The Arab world’s biggest bourse is losing its appeal to foreigners just two months after it won inclusion in MSCI Inc.’s emerging-market index.
That’s because the initial euphoria surrounding Crown Prince Mohammed bin Salman’s efforts to overhaul the nation’s economy has given way to scepticism as the Kingdom put on hold the initial public offering of oil giant Aramco. A dispute over Canada’s criticism of the jailing of Saudi rights activists has also heightened concerns over the prince’s increasingly assertive policy and the impact it would have on capital flows.
Overseas money managers turned net sellers of Saudi stocks in six of the past eight weeks after MSCI said it will include the country in its emerging-market equity indexes starting June 2019. Global factors, including the roll-back of crisis-era stimulus and a global trade skirmish, have also dented demand for riskier assets.
The selling in Saudi stocks by foreign investors has become more widespread, reflecting concerns “about stalling or even reversed reforms,” said Marshall Stocker, a Boston-based portfolio manager at Eaton Vance Corp. whose fund isn’t invested in the Kingdom. “Until we see a commitment to firmly adopting policies which lead to an increase in economic freedom, we doubt the Saudi Arabian equity market will outperform.”
Overseas investors pulled a net SAR 660.6 million ($176 million) from Saudi equities in the eight weeks ended 16 August. In contrast, they had poured $153 million in the eight weeks leading up to MSCI’s announcement. The oil-rich Kingdom’s key stock index has dropped 5.6 per cent from a peak in July, curbing its advance this year to 11 per cent.
While its 2018 gain is considerable compared to the almost eight per cent drop in emerging-market stocks, the gauge is lagging measures in neighbouring Qatar and Abu Dhabi.
Saudi Arabia had gone to great lengths in recent months to suggest that change may now be in the air, giving women the right to drive and reopening cinemas. But in recent months, women’s-rights activists have been imprisoned and prosecutors are currently seeking to behead Israa al-Ghomgam, who participated in anti-government protests in the eastern part of the country.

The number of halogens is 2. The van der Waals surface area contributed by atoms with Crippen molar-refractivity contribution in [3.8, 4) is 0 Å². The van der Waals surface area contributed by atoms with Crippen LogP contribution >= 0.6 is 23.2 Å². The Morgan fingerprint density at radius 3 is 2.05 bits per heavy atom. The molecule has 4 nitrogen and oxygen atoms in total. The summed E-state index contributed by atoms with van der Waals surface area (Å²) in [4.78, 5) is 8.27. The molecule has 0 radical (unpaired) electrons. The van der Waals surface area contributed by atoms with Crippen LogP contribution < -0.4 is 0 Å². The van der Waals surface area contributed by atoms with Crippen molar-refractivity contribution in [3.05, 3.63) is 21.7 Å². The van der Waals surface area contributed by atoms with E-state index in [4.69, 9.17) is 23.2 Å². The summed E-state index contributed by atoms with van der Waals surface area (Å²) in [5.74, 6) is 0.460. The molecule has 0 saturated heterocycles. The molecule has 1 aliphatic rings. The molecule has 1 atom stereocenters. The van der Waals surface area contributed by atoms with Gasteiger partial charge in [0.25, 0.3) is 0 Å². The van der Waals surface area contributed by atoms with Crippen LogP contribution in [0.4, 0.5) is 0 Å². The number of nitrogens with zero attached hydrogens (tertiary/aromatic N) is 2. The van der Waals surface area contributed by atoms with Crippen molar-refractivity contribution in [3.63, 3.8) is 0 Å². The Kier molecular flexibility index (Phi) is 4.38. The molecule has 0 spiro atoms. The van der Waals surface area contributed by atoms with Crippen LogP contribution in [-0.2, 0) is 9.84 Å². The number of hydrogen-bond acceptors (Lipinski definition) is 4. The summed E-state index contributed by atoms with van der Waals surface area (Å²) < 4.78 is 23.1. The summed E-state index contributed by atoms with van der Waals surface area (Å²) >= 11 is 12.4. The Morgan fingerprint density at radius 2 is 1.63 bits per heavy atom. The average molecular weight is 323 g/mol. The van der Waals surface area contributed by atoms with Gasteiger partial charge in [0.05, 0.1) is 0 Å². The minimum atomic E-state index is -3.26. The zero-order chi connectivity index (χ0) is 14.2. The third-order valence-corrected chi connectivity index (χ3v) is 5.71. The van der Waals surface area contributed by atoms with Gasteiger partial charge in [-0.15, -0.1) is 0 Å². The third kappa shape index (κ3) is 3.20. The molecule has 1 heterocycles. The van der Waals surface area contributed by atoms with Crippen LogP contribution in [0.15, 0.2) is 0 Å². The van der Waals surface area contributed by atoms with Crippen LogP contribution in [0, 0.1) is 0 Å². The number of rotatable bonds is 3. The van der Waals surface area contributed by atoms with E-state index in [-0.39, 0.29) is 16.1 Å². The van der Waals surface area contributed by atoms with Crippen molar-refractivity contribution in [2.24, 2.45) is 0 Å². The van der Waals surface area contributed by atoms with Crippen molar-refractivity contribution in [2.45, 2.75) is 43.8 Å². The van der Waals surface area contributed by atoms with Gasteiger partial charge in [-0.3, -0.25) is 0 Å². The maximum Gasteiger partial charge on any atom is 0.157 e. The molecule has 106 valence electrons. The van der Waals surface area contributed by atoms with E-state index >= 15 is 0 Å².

Then there’s the Kingdom’s clash with Canada. Saudi Arabia froze diplomatic ties and new business deals with the North American nation this month for criticizing its treatment of women activists. And the diplomatic split with Qatar shows no signs of healing.
The decision to shelve Aramco’s IPO—billed as potentially the world’s biggest—in part reflects the Kingdom’s much stronger fiscal position, given the government’s spending reform and rise in oil prices, according to Emirates NBD PJSC.
Saudi Arabia’s budget deficit is set to narrow to 4.6 per cent of gross domestic product this year, from 9.3 per cent in 2017, according to the International Monetary Fund. The lender said in a report it expects the deficit to come down further to 1.7 per cent in 2019 due to better collection of a new value-added tax, the assumed expiry of royal handouts, more energy price increases and the containment of spending.
“Investors need to take a longer-term view—10 years plus—on reform delivery,” said John Delaney, a Dublin-based money manager at Fideuram ISP.
While a cancellation or delay in Aramco’s IPO would slightly reduce investor interest in Saudi Arabia, its upgrade to emerging-market status by foreign index compilers “is still an important positive driver,” Delaney said. The nation accounts for about a third of the weighting in a fund focusing on Africa and the Middle East which Fideuram launched in June, he said.
Saudi Arabia’s inclusion in FTSE Russell and MSCI’s developing-country benchmarks will likely attract $15 billion in inflows combined in the 12 months between their respective announcements this year and implementation dates in 2019, said Fahd Iqbal, head of Middle East research at Credit Suisse Group AG.
When the IPO was initially flagged in 2016, Saudi officials hoped it would raise as much as $100 billion, based on a $2 trillion valuation that some analysts have said was too high. The sale was designed to provide the core funding for the prince’s sweeping plans to cut the Kingdom’s reliance on oil. Khalid al-Falih, the energy minister, said last week it would continue to work toward an IPO when conditions were right.
But Saudi Arabia is pursuing alternative transactions that may help it to pursue its grand plan. Aramco is weighing selling bonds abroad for the first time in what could be the largest offering ever by a corporate, according to people familiar with the talks. The cash will help fund an acquisition of a stake in petrochemical maker Sabic, valued at about $70 billion.
In turn, the Public Investment Fund, which owns 70 per cent of Sabic, would obtain the money it had initially hoped to raise from the Aramco IPO, the same people said, asking not to be named because the talks are private.
“Many see the IPO as a cornerstone to fund ambitious reforms in the Kingdom,” said Michael Bolliger, the Zurich-based head of emerging-market asset allocation at UBS Wealth Management’s chief investment office. “The future path of domestic reforms will be closely monitored by investors going forward, as it is a key assumption behind the investment thesis of many.”